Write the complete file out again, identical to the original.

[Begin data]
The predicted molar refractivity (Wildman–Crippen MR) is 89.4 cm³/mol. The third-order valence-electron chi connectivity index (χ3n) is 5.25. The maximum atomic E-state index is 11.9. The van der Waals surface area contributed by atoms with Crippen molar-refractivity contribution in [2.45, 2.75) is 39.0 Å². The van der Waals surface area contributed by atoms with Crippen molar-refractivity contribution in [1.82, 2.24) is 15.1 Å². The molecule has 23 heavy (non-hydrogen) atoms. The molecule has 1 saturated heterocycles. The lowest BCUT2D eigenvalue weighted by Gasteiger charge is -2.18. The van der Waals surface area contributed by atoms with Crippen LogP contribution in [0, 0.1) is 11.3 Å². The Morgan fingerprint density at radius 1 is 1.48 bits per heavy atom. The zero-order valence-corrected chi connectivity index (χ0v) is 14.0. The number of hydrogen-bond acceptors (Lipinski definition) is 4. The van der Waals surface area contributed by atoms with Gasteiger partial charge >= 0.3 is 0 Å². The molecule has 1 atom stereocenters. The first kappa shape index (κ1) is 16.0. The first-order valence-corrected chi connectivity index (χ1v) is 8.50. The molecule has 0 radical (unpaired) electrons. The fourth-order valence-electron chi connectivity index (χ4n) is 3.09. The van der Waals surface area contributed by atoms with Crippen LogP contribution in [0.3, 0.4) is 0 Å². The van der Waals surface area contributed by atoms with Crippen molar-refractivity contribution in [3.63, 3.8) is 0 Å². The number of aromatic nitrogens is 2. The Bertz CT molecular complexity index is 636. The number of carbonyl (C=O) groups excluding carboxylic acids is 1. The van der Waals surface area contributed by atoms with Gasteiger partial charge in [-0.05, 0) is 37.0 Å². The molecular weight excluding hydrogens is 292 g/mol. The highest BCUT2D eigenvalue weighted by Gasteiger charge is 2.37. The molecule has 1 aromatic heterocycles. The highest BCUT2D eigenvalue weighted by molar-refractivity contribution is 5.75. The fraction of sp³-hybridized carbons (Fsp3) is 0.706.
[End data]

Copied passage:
The predicted molar refractivity (Wildman–Crippen MR) is 89.4 cm³/mol. The third-order valence-electron chi connectivity index (χ3n) is 5.25. The maximum atomic E-state index is 11.9. The van der Waals surface area contributed by atoms with Crippen molar-refractivity contribution in [2.45, 2.75) is 39.0 Å². The van der Waals surface area contributed by atoms with Crippen molar-refractivity contribution in [1.82, 2.24) is 15.1 Å². The molecule has 23 heavy (non-hydrogen) atoms. The molecule has 1 saturated heterocycles. The lowest BCUT2D eigenvalue weighted by Gasteiger charge is -2.18. The van der Waals surface area contributed by atoms with Crippen LogP contribution in [0, 0.1) is 11.3 Å². The Morgan fingerprint density at radius 1 is 1.48 bits per heavy atom. The zero-order valence-corrected chi connectivity index (χ0v) is 14.0. The number of hydrogen-bond acceptors (Lipinski definition) is 4. The van der Waals surface area contributed by atoms with Gasteiger partial charge >= 0.3 is 0 Å². The molecule has 1 atom stereocenters. The first kappa shape index (κ1) is 16.0. The first-order valence-corrected chi connectivity index (χ1v) is 8.50. The molecule has 0 radical (unpaired) electrons. The fourth-order valence-electron chi connectivity index (χ4n) is 3.09. The van der Waals surface area contributed by atoms with Crippen LogP contribution in [0.3, 0.4) is 0 Å². The van der Waals surface area contributed by atoms with Crippen molar-refractivity contribution in [3.63, 3.8) is 0 Å². The number of aromatic nitrogens is 2. The Bertz CT molecular complexity index is 636. The number of carbonyl (C=O) groups excluding carboxylic acids is 1. The van der Waals surface area contributed by atoms with Gasteiger partial charge in [-0.05, 0) is 37.0 Å². The molecular weight excluding hydrogens is 292 g/mol. The highest BCUT2D eigenvalue weighted by Gasteiger charge is 2.37. The molecule has 1 aromatic heterocycles. The highest BCUT2D eigenvalue weighted by molar-refractivity contribution is 5.75. The fraction of sp³-hybridized carbons (Fsp3) is 0.706.